May 8, 2016 by Norris Burkes
In this mud-slinging election, candidates from both sides accuse their opponents of being “pathological liars.”
I can’t speak to their pathology, but I suppose more than a few candidates have justified their deception with the argument, “Well, if I have to tell a few lies to become president of the United States, maybe it’s worth it.”
Before we judge them too harshly, I think we’ve all had moments of being dishonest, even when the stakes have been far less than an election. At least that was my discovery during my first fishing experience.
I was just 7 years old when my Uncle Lowell set up my brother and me with fishing poles on his backyard dock in Brownwood, Texas. He then walked down the pier to drop some baitfish traps before returning to the house to visit with my father.
Fishing sounded fun, but after about 20 minutes in the Texas sun, we decided we’d enjoyed all the fun we could possibly stand. However, my brother and I couldn’t accept the shame brought by our pitiful first-time performance, so I stumbled upon a plan to impress.
I pulled my uncle’s bait traps from the water and removed a fish no bigger than my hand. I forced the fish onto my hook and paraded it into the home to show my family.
Now, 50 years later, I remember a conversation something like this:
“I see you got a fish,” observed my uncle.
“Yup,” I said, “a big one.”
“How’d you catch him?” my father inquired.
“With this fishing pole,” I replied.
“Did he fight much?” my chuckling father asked.
“Kind of,” I said, unsure of how deep I had dug this fishing hole.
That evening I sat silently as it seemed unwise to embellish the story further. I’d tried to bypass the work of gaining my father’s approval, and in so doing, I’d also bypassed the real prize – the prize of telling my true story.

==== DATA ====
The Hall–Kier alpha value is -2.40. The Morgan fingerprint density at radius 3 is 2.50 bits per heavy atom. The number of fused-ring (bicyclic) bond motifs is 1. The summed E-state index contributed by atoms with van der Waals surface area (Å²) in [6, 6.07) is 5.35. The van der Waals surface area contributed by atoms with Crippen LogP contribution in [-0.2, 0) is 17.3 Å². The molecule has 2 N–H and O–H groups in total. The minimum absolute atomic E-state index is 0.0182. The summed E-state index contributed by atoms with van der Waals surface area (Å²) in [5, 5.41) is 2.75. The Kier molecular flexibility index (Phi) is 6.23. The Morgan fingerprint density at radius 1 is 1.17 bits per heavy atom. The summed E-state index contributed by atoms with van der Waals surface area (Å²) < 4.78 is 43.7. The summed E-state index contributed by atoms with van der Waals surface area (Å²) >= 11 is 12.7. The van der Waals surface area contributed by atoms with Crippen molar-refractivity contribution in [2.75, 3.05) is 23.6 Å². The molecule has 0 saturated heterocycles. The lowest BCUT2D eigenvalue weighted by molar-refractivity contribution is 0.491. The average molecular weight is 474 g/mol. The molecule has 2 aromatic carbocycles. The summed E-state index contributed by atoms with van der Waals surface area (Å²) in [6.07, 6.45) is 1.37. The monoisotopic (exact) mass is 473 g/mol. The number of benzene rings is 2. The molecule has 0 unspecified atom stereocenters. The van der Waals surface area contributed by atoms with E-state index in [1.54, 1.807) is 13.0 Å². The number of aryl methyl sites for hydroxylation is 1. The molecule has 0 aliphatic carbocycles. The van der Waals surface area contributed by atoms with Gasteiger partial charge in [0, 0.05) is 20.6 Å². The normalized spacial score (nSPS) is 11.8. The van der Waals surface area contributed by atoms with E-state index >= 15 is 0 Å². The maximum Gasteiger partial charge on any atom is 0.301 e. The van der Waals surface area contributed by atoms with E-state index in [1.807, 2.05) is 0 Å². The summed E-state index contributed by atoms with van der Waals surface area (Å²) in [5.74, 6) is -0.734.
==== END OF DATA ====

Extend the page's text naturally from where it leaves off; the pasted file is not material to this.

Fishermen have a natural propensity to fake results. I guess that’s why it’s a bit surprising that Jesus picked so many disciples from this lot, particularly one named Nathanael. Jesus described him as “a man without guile,” meaning, not a false bone in his body.
But beyond that, the holy book has precious little to say about Nathanael. Perhaps that’s as it should be. Maybe there was nothing else left to explain. For when you live your life as an open book, you’ve shown yourself to be exactly what you are.
I guess the biggest tragedy of faking something is that we are exchanging who God created us to be for a synthetic image of ourselves, rather than a God-created image of us. It always will be this synthetic image that will cause big trouble in the fishing derby of life.
And what about my fishing foolery?
The following day, my uncle took us out again and I honestly made my first catch. But as I reeled in the little sunfish, I wasn’t as excited as I should have been. Because it was at that moment I realized why the grownups chuckled so much at my previous catch.
The catch I paraded into the house like a triumphant soldier was impaled with worm and hook through its side. The fish I’d honestly caught on the second day swallowed the hook and worm – a detail not likely missed by the farm-raised duo of my father and uncle.
– Write Norris at email@example.com or P.O. Box 247, Elk Grove, CA 95759. Twitter @chaplain, or call 843-608-9715.